What are the symptoms of heel spurs / plantar fasciitis? First of all of course this is the typical pain under the heel. Most patients especially suffer from this after they get up from bed or after longer periods of inactivity when the pain feels really sharp. Then the pain often eases out a bit, becoming more dull and remaining all day. Increased activity may cause the pain to become worse again. Especially if your profession forces you to stand on your feet a lot, this can be very inconvenient. There are many known cases where people have to look for other work as theyy simply can'stand the pain anymore.
Symptoms really differ from patient to patient, so let's sum up all possible symptoms:
Most common heel spur symptoms
- Pain under the heel. Although usually present all day, it's usually worse after sleep or rest. Warming up a little often helps a little. This is because the nerves and blood vessels get stressed after the change from rest to activity. When you have to stand or walk for longer periods pain may increase again, sometimes becoming really unbearable
- Pain when walking
- Painful standing still. Especially if you work in a shop or with other activities forcing you to stand up for longer period's, the pain can become really bad. This is also why heel pain is sometimes referred to as "Policeman's heel"...
- A stiff or tense feeling in the fascia, the tendon under the foot. Also the achilles tendon can become irritated sometimes. This is a stress reaction of the tendons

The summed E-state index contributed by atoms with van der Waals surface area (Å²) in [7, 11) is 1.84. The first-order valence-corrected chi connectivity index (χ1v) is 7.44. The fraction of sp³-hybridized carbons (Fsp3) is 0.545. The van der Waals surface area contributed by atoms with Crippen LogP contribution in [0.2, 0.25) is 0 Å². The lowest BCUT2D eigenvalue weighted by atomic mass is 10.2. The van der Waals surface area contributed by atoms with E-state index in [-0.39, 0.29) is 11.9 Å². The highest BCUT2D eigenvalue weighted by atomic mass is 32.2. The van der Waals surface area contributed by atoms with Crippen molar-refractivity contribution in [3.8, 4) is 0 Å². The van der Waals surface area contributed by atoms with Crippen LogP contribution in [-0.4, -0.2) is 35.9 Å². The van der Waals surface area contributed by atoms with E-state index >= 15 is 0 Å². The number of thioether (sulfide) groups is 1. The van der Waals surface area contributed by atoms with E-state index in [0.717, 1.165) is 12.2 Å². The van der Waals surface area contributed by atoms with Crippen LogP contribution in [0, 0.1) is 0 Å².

- Heel pain when driving a car. The unnatural stance of the foot while driving a car often stresses the fascia. The best solution for this is to use your cruise control
- Often the pain is not located to just under the heel. it may radiate to the side of the foot. Also the pain may differ over time
Heel spur on X-ray and echo
If a doctor closely examines the heel, he may often find a small spur under the heel, hence the name. In the photo below, you see it in the circle:
The funny thing is, though, that not all patients with heel pain suffer have a bony spur, while there are also many people that have a spur without any pain whatsoever. Actually, the spur looks like a sharp object, but actually what you see is calcium deposit in the fascia attachment to the heel. As the fascia is quite a broad band, from the side the calciam deposits sem to form like a dagger, but this is not actually the case.
The real problem is the inflammation that often occurs. To correctly diagnose this, you need to check the area with other techniques, like radiography, echo's or MRI. These techniques are better capable of checking the tissues in the foot as opposed to the bony area's that an X-ray looks for. Esecially a thickened attachent of the fascia is a clear symptom of an inflammation.
Certain groups of people have more risk of getting heel spurs then others. These are the main ones:
- Older people: Most patients turn out to be between 40 and 60 years old.
- Women: For some reason they seem to have a higher chance of getting heel pains then man, something which is also observed with hallux valgus (bunions). It is not quite clear why this is the case, though the type of shoes they wear might sometimes contribute.
- Sporters and athletes: They often stress their foot more, increasing the risk of injury.
- Standing professions: Similarly, people that have to stand up long have a higher chance of getting heel spur
- Children: They sometimes have a typical form of heel pain called Sever Schinz. Luckily they usually grow over it.